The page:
To the Editor:
I have been following with interest some of the letters and blogs about the various PACs that have been formed to endorse candidates for the June 12 Democratic primary for City Council (Disclosure: I am part of one of those PAC’s, Securing Alexandria’s Future). The genesis of these groups is the unprecedented nature of the election: (1) This is the first time in modern history that the general election will not be in May, but in November, which coincides with the presidential election and very high voter turnout; (2) It is the first time in my recollection that the contest to decide who become the Democratic nominees is being determined by a State-run primary, rather than a party-run caucus; (3) There has never been a contest for the Democratic nomination in which 14 qualified candidates have vied for six places on the ballot; and (4) The outcome of the Democratic primary will be highly determinative of who is likely to be serving on the next City Council (that is not a partisan comment, but it is one based on the political reality of the Alexandria electorate).
So commentary from various people about which PAC was started first or denigrating people who are involved with one of them accomplishes very little other than contribute to some of the less than civil discourse that is permeating too much of our community these days. The fact is that every PAC formed is meeting a need that many voters have asked for — to provide insight, opinion and recommendations about the candidates who are running. When we disagree (and this is true whether it is about elections or issues) that does not mean that one side is right and one is wrong, it just means we have different opinions. One of the things I have learned as both a participant in and an observer of the political process is that being angry at someone or something is often a motivator to become a candidate, but it rarely gets you elected and when a group of us came together to form Securing Alexandria’s Future, we were looking for candidates who had positive, strategic, long-term, big picture views of the City and were willing to make tough (i.e., occasionally unpopular) decisions about our City’s future. That does not mean that the candidates we did not endorse do not possess those traits, but elections are about choices and we made some. We think that Councilmembers Del Pepper and Paul Smedberg, former Council members Tim Lovain and Justin Wilson, and two bright and involved new candidates, John Chapman and Sean Holihan, are worthy of your consideration; and that Planning Commissioner Donna Fossum and civic activist Melissa Feld are also deserving of your vote if any of the first six candidates do not make it to your “final list.” Finally, and regardless of how you pick the candidates you will vote for, our strongest recommendation is to use your entire ballot. You have six votes — use them all.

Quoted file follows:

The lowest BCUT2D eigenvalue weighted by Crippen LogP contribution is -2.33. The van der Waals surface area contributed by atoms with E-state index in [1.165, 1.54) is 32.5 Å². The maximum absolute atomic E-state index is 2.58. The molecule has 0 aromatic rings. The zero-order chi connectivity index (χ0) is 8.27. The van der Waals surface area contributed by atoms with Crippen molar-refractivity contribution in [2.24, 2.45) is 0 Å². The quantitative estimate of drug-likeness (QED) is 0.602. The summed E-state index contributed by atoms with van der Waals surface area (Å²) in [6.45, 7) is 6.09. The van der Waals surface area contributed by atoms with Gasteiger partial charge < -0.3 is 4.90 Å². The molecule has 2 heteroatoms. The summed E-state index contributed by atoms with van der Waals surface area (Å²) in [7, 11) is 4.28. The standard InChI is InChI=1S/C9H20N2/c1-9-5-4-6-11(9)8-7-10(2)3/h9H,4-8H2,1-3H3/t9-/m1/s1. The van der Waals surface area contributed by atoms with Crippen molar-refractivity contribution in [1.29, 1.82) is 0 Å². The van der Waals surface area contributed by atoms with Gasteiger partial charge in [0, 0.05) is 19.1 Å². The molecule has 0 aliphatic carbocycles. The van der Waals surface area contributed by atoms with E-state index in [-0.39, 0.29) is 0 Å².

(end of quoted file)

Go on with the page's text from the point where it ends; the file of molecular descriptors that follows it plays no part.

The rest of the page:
I am genuinely proud to be part of a group of people that cares enough about Alexandria’s future that they are willing to make the effort and commitment to produce these recommendations. Some of the people participating in this effort include retiring Vice Mayor (and former Mayor) Kerry Donley, retiring Councilmember Rob Krupicka, former Councilmember Lonnie Rich, former City Manager Vola Lawson, former Housing Authority Chairman Melvin Miller, former Chief of Police David Baker, former CFO and CEO of the Metropolitan Washington Airports Authority Lynn Hampton, Hopkins House President J. Glenn Hopkins, and many others (check our Facebook page http://www.facebook.com/SecuringAlexandriasFuture to see who else is involved). But this is not just a list of names of people with titles; these are people who have dedicated much of their adult lives to making Alexandria prosper ... to securing Alexandria’s future. I hope over the next few weeks as voters learn more about the candidates — from their own efforts and the information provided by the PACs — that they will exercise their unalienable right to vote on June 12 and that they will make choices that they believe are in the best interests of Alexandria’s future.
David G. Speck
David G. Speck, former member of the Alexandria City Council and Virginia House of Delegates